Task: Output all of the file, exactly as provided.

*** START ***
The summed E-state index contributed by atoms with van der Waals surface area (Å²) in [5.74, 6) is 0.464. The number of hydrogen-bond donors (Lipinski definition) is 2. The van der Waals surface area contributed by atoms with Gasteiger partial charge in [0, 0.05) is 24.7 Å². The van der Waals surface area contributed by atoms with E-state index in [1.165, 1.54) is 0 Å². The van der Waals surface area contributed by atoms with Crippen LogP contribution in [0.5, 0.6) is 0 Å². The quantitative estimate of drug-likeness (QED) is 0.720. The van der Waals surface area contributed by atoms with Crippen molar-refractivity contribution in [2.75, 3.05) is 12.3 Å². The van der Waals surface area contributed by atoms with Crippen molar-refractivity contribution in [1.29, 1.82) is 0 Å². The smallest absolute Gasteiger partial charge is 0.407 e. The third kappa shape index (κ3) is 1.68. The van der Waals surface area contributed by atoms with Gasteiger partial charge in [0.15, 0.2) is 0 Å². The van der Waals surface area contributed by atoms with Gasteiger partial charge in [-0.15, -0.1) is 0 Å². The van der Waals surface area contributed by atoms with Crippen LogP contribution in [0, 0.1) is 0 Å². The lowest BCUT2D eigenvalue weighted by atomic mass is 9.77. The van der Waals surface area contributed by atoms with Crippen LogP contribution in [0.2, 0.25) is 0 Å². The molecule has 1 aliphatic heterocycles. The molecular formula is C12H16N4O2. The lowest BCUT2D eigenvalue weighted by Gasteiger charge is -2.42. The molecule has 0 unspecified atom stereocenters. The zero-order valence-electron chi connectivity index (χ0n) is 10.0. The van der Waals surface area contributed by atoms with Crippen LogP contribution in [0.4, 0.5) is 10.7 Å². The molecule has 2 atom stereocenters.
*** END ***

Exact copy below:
The summed E-state index contributed by atoms with van der Waals surface area (Å²) in [5.74, 6) is 0.464. The number of hydrogen-bond donors (Lipinski definition) is 2. The van der Waals surface area contributed by atoms with Gasteiger partial charge in [0, 0.05) is 24.7 Å². The van der Waals surface area contributed by atoms with E-state index in [1.165, 1.54) is 0 Å². The van der Waals surface area contributed by atoms with Crippen LogP contribution in [0.5, 0.6) is 0 Å². The quantitative estimate of drug-likeness (QED) is 0.720. The van der Waals surface area contributed by atoms with Crippen molar-refractivity contribution in [2.75, 3.05) is 12.3 Å². The van der Waals surface area contributed by atoms with Crippen molar-refractivity contribution in [1.29, 1.82) is 0 Å². The smallest absolute Gasteiger partial charge is 0.407 e. The third kappa shape index (κ3) is 1.68. The van der Waals surface area contributed by atoms with Gasteiger partial charge in [0.15, 0.2) is 0 Å². The van der Waals surface area contributed by atoms with Gasteiger partial charge in [-0.15, -0.1) is 0 Å². The van der Waals surface area contributed by atoms with Crippen LogP contribution in [0, 0.1) is 0 Å². The lowest BCUT2D eigenvalue weighted by atomic mass is 9.77. The van der Waals surface area contributed by atoms with Crippen LogP contribution in [0.2, 0.25) is 0 Å². The molecule has 1 aliphatic heterocycles. The molecular formula is C12H16N4O2. The lowest BCUT2D eigenvalue weighted by Gasteiger charge is -2.42. The molecule has 0 unspecified atom stereocenters. The zero-order valence-electron chi connectivity index (χ0n) is 10.0. The van der Waals surface area contributed by atoms with Crippen LogP contribution in [0.4, 0.5) is 10.7 Å². The molecule has 2 atom stereocenters.